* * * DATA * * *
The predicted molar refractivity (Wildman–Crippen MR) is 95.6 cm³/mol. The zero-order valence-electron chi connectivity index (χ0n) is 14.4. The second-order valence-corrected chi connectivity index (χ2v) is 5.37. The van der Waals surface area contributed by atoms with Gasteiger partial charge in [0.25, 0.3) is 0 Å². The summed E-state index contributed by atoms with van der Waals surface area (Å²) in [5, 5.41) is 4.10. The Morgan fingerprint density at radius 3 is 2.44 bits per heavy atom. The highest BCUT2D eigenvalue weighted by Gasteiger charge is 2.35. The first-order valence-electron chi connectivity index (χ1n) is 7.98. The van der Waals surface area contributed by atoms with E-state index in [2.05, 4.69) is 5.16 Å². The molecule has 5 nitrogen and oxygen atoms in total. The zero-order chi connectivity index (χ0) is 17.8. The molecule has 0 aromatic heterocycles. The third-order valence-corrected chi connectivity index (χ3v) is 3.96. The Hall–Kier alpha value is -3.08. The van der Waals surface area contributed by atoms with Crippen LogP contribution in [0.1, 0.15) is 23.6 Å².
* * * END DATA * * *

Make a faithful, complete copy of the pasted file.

The predicted molar refractivity (Wildman–Crippen MR) is 95.6 cm³/mol. The zero-order valence-electron chi connectivity index (χ0n) is 14.4. The second-order valence-corrected chi connectivity index (χ2v) is 5.37. The van der Waals surface area contributed by atoms with Gasteiger partial charge in [0.25, 0.3) is 0 Å². The summed E-state index contributed by atoms with van der Waals surface area (Å²) in [5, 5.41) is 4.10. The Morgan fingerprint density at radius 3 is 2.44 bits per heavy atom. The highest BCUT2D eigenvalue weighted by Gasteiger charge is 2.35. The first-order valence-electron chi connectivity index (χ1n) is 7.98. The van der Waals surface area contributed by atoms with E-state index in [2.05, 4.69) is 5.16 Å². The molecule has 5 nitrogen and oxygen atoms in total. The zero-order chi connectivity index (χ0) is 17.8. The molecule has 0 aromatic heterocycles. The third-order valence-corrected chi connectivity index (χ3v) is 3.96. The Hall–Kier alpha value is -3.08. The van der Waals surface area contributed by atoms with Crippen LogP contribution in [0.1, 0.15) is 23.6 Å².